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Federal Funding Given to Improve Recreational Trails State Wide

Federal Funding Given to Improve Recreational Trails State Wide

The Christie Administration has approved 63 applications totaling $1,188,500 for recreational trail projects throughout New Jersey, Department of Environmental Protection (DEP) Commissioner Bob Martin announced today.  The funds come from the Federal Highway Administration’s Recreational Trails Program and are administered by the DEP’s Green Acres Program.

The goal of the Recreational Trails Program is to improve public access to open space, provide outdoor recreation opportunities, develop trail linkages, create urban and suburban trail corridors and provide sites and facilities for additional and improved hiking, biking, horseback riding, and off-highway vehicle activities.

“Preserving and enhancing natural resources and open spaces, and providing affordable recreational opportunities for our residents are priorities for the Christie Administration,” Commissioner Martin said. “New Jersey’s trails not only provide residents and visitors with recreational and health benefits, but improve the quality of life in our communities. This funding will further improve and enhance those experiences.”

“These funds are critical to the ongoing development and maintenance of our statewide trail network, which provides greater access to New Jersey’s many open spaces and  highlights our abundant recreational and historic treasures,” said DEP Assistant Commissioner for Natural and Historic Resources Rich Boornazian.

The New Jersey Trails Council recommended the grant recipients for funding, and the Federal Highway Administration approved them. The Trails Council is comprised of representatives from hiking, mountain biking, motorized trail use, canoeing/kayaking and equestrian interest groups, as well as general trail advocates and state government representatives.

The Federal Highway Administration provides financial assistance to states for developing and maintaining trails and trail facilities. The funds come from the Federal Highway Trust Fund, and represent a portion of the motor fuel excise tax collected from non-highway recreational fuel use. Since the program’s inception in 1993, New Jersey has awarded more than $15.9 million to federal, state, county and local governments, and nonprofit agencies. Of the funding available each year, 30 percent is allocated for non-motorized trail projects, 30 percent for motorized trail projects, and 40 percent for diversified use trail projects.  Recipients are required to provide a 20 percent matching share for each project.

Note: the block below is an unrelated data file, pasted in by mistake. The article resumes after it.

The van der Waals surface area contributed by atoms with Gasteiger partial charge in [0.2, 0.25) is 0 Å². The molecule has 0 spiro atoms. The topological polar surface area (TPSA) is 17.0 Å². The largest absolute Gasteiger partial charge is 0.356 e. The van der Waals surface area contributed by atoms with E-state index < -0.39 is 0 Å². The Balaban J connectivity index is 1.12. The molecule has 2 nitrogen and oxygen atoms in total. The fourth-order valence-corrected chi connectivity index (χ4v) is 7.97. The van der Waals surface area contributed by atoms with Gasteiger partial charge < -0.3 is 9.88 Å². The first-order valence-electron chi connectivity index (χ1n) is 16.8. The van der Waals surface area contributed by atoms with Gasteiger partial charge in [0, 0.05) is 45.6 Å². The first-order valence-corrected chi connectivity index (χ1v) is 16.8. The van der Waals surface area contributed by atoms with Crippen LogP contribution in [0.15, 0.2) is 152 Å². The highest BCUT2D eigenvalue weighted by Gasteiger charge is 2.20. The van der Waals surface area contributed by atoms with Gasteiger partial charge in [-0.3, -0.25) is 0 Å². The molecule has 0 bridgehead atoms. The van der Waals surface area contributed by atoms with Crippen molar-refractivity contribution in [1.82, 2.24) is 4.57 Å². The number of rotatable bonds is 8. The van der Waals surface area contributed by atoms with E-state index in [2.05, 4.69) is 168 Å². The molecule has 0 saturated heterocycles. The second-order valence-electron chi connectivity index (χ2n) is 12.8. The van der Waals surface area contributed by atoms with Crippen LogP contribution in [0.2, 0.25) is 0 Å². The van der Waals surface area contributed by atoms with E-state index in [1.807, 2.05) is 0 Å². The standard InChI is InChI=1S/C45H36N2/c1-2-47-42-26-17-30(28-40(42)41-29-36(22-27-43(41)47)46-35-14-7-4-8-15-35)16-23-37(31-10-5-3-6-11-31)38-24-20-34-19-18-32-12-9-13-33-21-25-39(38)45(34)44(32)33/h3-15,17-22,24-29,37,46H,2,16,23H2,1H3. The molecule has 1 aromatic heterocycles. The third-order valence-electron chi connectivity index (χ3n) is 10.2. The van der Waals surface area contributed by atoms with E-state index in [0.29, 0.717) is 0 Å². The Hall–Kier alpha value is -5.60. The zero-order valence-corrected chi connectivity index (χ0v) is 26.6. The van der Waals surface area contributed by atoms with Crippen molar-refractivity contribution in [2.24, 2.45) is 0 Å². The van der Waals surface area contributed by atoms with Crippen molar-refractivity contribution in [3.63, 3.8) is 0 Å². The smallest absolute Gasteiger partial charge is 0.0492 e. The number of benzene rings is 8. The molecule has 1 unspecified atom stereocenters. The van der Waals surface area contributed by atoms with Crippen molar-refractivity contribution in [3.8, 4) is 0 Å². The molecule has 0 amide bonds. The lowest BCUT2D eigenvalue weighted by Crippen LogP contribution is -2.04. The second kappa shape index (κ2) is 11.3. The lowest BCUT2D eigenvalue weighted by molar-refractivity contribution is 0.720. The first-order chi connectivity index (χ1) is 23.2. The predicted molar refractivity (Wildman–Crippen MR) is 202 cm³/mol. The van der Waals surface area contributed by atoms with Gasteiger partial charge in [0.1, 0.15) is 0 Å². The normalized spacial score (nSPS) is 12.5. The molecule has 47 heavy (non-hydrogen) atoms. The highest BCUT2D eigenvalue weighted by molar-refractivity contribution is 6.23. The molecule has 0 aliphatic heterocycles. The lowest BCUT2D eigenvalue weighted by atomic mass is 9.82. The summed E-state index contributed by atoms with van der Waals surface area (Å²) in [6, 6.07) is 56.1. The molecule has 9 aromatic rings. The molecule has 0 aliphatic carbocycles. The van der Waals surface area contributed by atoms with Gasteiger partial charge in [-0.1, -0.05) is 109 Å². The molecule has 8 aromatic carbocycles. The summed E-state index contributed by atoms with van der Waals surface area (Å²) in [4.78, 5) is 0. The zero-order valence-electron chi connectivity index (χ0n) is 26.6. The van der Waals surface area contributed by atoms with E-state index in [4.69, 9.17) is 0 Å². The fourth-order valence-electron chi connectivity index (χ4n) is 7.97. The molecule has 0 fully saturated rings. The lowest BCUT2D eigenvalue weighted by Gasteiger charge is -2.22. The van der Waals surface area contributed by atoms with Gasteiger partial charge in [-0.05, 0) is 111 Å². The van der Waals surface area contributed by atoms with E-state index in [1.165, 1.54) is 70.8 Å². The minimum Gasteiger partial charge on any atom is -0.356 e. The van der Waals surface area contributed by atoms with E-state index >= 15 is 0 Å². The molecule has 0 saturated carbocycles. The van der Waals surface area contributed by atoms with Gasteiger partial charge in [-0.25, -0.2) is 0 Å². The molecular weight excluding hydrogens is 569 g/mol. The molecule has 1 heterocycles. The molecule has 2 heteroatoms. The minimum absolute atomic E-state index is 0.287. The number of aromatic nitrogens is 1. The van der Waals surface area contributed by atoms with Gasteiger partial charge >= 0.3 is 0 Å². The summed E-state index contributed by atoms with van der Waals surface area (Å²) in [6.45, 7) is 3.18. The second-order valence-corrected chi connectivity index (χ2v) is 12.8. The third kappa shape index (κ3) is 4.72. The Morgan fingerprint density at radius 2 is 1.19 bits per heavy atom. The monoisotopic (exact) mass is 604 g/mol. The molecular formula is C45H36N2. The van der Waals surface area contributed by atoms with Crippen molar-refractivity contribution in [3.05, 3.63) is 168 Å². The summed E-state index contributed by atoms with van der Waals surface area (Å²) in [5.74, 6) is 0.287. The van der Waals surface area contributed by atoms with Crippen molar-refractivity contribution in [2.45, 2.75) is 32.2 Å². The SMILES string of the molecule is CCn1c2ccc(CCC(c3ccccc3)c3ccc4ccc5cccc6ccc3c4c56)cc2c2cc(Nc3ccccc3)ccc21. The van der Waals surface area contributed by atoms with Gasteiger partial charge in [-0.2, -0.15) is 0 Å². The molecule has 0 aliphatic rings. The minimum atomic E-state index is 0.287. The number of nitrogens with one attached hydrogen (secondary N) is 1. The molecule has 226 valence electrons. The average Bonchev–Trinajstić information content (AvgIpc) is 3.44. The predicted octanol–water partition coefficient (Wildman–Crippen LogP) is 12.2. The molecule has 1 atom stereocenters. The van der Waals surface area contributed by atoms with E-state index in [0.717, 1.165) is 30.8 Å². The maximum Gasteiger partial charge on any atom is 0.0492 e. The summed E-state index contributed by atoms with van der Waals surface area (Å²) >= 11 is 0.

Camden County:

Cherry Hill Township, Cherry Hill ADA Trails: $24,000                               

Camden County Department of Parks, Grove Street Connector Trail: $24,000 Cooper’s Ferry Partnership, Camden-Merchantville Circuit Connector Trail: $24,000

The Federal Highway Administration’s Recreational Trails Program (RTP) provides financial assistance to states for developing and maintaining trails and trail facilities. The RTP funds come from the Federal Highway Trust Fund, and represent a portion of the motor fuel excise tax collected from non-highway recreational fuel use. Since the program’s inception in 1993, New Jersey has awarded more than $16 million to federal, state, county and local governments, and non-profit agencies. Projects are funded on an 80% federal share and 20% matching share basis. In 2010, over $1 million was available for projects. Of the funding available each year, 30% is allocated for non-motorized trail projects, 30% for motorized trail projects, and 40% for diversified use trail projects.

The DEP’s Green Acres Program administers the program in New Jersey. Projects are reviewed and recommended for funding by the New Jersey Trails Council and approved by the Federal Highway Administration under the Safe, Accountable, Flexible, Efficient Transportation Equity Act: A Legacy for Users. The Trails Council comprises interest groups for hiking, mountain biking, horseback riding, motorized trail use and canoeing/kayaking, as well as several general trail advocates and state government representatives.